It’s often been reported that heat pumps can handle both heating and cooling in the most efficient manner. This is basically true, but there is a caveat involved. Heat pumps tend to lose their heating efficiency as temperatures drop below freezing. Fortunately, Phoenix, AZ and surrounding communities possess the perfect climate to take advantage of the heat pump’s best assets.
Sizing Up the Local Climate
With summer temperatures soaring past 100 degrees Fahrenheit, cities like Tempe and Scottsdale definitely benefit from air conditioning. What’s equally important to remember is that overnight winter temperatures normally drop into the lower 40s with some nights experiencing lows in the 30s that clearly demand additional heat.
A heat pump tackles both operations with a single unit. The installment of one device instead of two individual units saves money initially while also keeping down maintenance costs over the long haul. Additionally, it uses much less electricity when heating than the usual electrical resistance heating many home in the region rely on.
The Secret Behind Heat Pumps
The simplest way to think about heat pumps is to imagine them as air conditioners that can redirect their exhaust heat into the home in winter. These machines work by collecting residual heat from outside and moving it indoors or gathering indoor heat and expelling it outdoors. In the heating mode, the pump passes a refrigerant at low pressure through an outside coil where it absorbs heat from the surrounding air that’s forced past it by a fan. So long as this refrigerant is colder than outdoor air, heat will flow into it. With the refrigerant warmed, it’s then moved to a compressor that pressurizes it to raise its temperature. The heated fluid next runs through an indoor coil where a fan assists in transferring the warmth to the home. Finally, the cooled fluid is depressurized to drop its temperature further for the next round of exterior heat absorption. When functioning as an air conditioner, the heat pump reverses this process.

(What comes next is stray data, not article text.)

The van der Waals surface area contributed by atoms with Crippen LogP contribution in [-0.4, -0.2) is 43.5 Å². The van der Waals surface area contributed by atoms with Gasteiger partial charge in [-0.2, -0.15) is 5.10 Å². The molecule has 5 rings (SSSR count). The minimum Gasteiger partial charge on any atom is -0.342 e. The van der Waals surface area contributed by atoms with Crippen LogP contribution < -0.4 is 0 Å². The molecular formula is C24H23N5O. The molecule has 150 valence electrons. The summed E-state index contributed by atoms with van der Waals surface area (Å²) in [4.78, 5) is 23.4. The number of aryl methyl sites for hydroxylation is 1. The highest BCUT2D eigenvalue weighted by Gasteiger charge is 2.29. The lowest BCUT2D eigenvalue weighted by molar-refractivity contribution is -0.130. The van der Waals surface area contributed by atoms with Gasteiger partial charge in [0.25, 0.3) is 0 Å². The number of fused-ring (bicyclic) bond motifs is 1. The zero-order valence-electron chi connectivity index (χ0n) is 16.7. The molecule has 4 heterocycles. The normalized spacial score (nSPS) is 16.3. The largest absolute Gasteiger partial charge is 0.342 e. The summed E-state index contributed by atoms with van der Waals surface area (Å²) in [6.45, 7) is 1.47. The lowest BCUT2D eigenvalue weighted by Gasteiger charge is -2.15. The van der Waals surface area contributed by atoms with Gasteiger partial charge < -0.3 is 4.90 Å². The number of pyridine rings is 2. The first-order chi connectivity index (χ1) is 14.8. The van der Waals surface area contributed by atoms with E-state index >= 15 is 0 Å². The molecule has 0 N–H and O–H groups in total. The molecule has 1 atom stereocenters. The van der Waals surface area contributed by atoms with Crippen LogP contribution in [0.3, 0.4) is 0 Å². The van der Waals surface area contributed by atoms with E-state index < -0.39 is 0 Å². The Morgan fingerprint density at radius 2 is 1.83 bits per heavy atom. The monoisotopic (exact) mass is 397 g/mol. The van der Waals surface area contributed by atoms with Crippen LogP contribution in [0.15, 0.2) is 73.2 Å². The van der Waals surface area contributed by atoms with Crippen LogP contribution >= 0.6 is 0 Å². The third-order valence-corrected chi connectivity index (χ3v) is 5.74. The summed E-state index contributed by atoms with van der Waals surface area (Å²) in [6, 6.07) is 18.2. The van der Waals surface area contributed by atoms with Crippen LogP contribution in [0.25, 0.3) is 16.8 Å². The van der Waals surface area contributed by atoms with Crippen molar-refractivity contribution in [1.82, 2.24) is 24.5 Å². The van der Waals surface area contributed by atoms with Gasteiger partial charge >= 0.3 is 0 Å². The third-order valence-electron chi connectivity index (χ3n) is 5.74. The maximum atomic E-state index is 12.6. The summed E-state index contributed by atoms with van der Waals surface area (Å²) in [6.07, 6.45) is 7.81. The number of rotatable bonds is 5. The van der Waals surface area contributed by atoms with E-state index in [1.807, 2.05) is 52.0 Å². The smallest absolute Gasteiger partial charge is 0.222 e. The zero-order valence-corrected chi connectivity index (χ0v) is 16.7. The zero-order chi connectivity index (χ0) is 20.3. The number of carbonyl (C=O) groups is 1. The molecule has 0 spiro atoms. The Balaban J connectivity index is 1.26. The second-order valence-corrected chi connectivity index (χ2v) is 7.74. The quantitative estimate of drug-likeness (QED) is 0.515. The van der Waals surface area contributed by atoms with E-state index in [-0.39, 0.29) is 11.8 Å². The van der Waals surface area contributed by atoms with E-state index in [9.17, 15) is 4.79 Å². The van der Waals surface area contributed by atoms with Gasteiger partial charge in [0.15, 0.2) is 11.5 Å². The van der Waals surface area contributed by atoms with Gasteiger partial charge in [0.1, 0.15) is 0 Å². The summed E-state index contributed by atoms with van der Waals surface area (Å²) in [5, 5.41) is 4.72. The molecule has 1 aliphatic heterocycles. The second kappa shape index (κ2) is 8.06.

Recycling With Heat Pumps
Utilizing existing outdoor heat instead of generating extra warmth makes heat pumps more efficient than baseboard heaters. Heat pumps reach maximum efficiency at around 50 degrees Fahrenheit but easily capture heat at lower temperatures. With nighttime temperatures in this part of Arizona nearly always staying above freezing, there’s sufficient warmth for the heat pump to effectively draw from.
Also with the summer months upon us and the weather getting warmer it's usually a good time to check your heat pumps now before we cool down again after the summer.
If you have any heating or cooling repair needs in Arizona call our heating and cooling experts today at 602-244-9900